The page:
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Zika Virus and Pregnancy: Simple Prevention Tips

Headlines around the world have cautioned pregnant women and couples trying to become pregnant about the effects of the Zika virus. One of the most alarming results of the spread of Zika virus has been the impact on babies born to mothers with Zika. These children are in danger of fetal birth defects including microcephaly. The Centers for Disease Control and Prevention (CDC) describes microcephaly as, “a birth defect where a baby’s head is smaller than expected when compared to babies of the same sex and age. Babies with microcephaly often have smaller brains that might not have developed properly.” At Shady Grove Fertility we are committed to providing the most accurate and up to date information about the Zika virus and pregnancy, as well as educating our patients on the simple prevention steps men and women who are trying to conceive should take this summer.

How and where is Zika virus spreading?

Zika virus can only be transmitted via direct mosquito bite or sexually transmitted by a partner who has been infected. Currently, mosquito breeds carrying the virus are clustered in the Caribbean, Central and South America, as well as parts of Africa and Pacific Islands.

The CDC has a comprehensive list of countries around the world that should be currently avoided. If your partner has been to any of these areas recently the CDC advises intercourse with condoms. Pregnant women who have partners who have recently traveled to infected regions should consult with their physicians before intercourse.

Zika Virus and Pregnancy: What We Know Now

On Friday, May 20, the New York Times shared the CDC’s latest update about the Zika virus in the U.S. and abroad. Of the 279 pregnant women the agency is now monitoring, just over half are in the 50 states and District of Columbia with the remaining 122 in Puerto Rico and other territories. Notably, the Times reports, “in most cases, it was difficult to determine how the women became infected because they had lived in or had traveled to areas where mosquitoes carrying the virus were biting.” Currently there is no evidence that Zika-carrying mosquitoes are in the continental U.S. or territories.

Protect Yourself from Zika: Be Vigilant This Summer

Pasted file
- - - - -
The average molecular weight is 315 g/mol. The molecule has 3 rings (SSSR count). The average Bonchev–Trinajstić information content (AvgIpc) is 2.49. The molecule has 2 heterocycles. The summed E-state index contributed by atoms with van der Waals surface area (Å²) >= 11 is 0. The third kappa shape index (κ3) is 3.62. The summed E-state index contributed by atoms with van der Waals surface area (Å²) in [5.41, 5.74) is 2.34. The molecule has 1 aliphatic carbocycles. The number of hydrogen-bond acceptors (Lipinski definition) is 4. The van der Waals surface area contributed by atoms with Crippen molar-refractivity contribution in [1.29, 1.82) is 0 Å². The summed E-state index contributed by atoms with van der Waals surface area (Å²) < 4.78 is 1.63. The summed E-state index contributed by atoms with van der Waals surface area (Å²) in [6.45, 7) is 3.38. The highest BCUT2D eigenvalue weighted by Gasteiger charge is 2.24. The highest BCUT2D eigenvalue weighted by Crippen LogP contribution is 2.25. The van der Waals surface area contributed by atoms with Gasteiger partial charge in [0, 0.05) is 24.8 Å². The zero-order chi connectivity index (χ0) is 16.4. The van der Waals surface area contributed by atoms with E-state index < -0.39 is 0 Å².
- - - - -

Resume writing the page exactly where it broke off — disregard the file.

The CDC website offers comprehensive news about Zika virus with the following safety tips to avoid mosquito bites:

  1. Wear long sleeve shirts and pants.
  2. Stay in places with air conditioning and screens on all windows to prevent mosquitoes from entering.
  3. Apply sunscreen BEFORE insect repellant.
  4. Look for EPA-approved insect repellants that contain one of these ingredients: DEET, picaridin, IR3535, oil of lemon eucalyptus, or para-menthane-diol. Products with EPA approval are okay for use by pregnant and breastfeeding women. Follow instructions on the package and reapply as indicated.
  5. Use indoor and outdoor insect spray.
  6. In areas outside the home that are frequently in use during the summer, keep them scrubbed, clean, and dry. Mosquitos lay their eggs in moist, dark places like under patio furniture and swarm near water like in bird baths.
  7. Inside the home empty, turnover, and scrub every item such as flower pots and vases that water is in.

Zika Virus and Pregnancy: Trying to Conceive

The CDC specifically addresses what cautionary measures men and women who are trying to conceive should take. In addition to the above list to prevent mosquito bites, the CDC also provides guidance for sexual intercourse with a partner who may have come in contact with the virus, and a timeline for trying to conceive after exposure. For healthcare providers, CDC has provided specific guidance for patients who have been exposed to the virus.

Suggested time frame to wait before trying to get pregnant:
Possible exposure via recent travel or sex without a condom with a man infected with Zika

   Women  Men
     With Zika symptoms  Wait at least 8 weeks after symptoms start Wait at least 6 months after symptoms start
     No Zika symptoms Wait at least 8 weeks after exposure Wait at least 8 weeks after exposure
Talk with your healthcare provider

living in areas with Zika

 Women  Men
     With Zika symptoms Wait at least 8 weeks after symptoms start Wait at least 6 months after symptoms start
     No Zika symptoms Talk with doctor or healthcare provider Talk with doctor or healthcare provider

For men and women who are trying to conceive this summer and experiencing infertility, it is important to speak with a fertility specialist. From the CDC:

“Decisions about pregnancy planning are personal and complex, and the circumstances for women and their partners will vary. Women and their partners should discuss pregnancy planning with a trusted doctor or healthcare provider. As part of counseling with healthcare providers, some women and their partners living in areas with active Zika virus transmission might decide to delay pregnancy.”


If you are concerned about Zika virus and pregnancy and experiencing infertility, please call Shady Grove Fertility’s new patient center at 1-877-971-7755.

Editors Note: This post was originally published in May 2016. For the most up-to-date information on Zika, please read Zika Virus: Getting Pregnant Amid Concerns.


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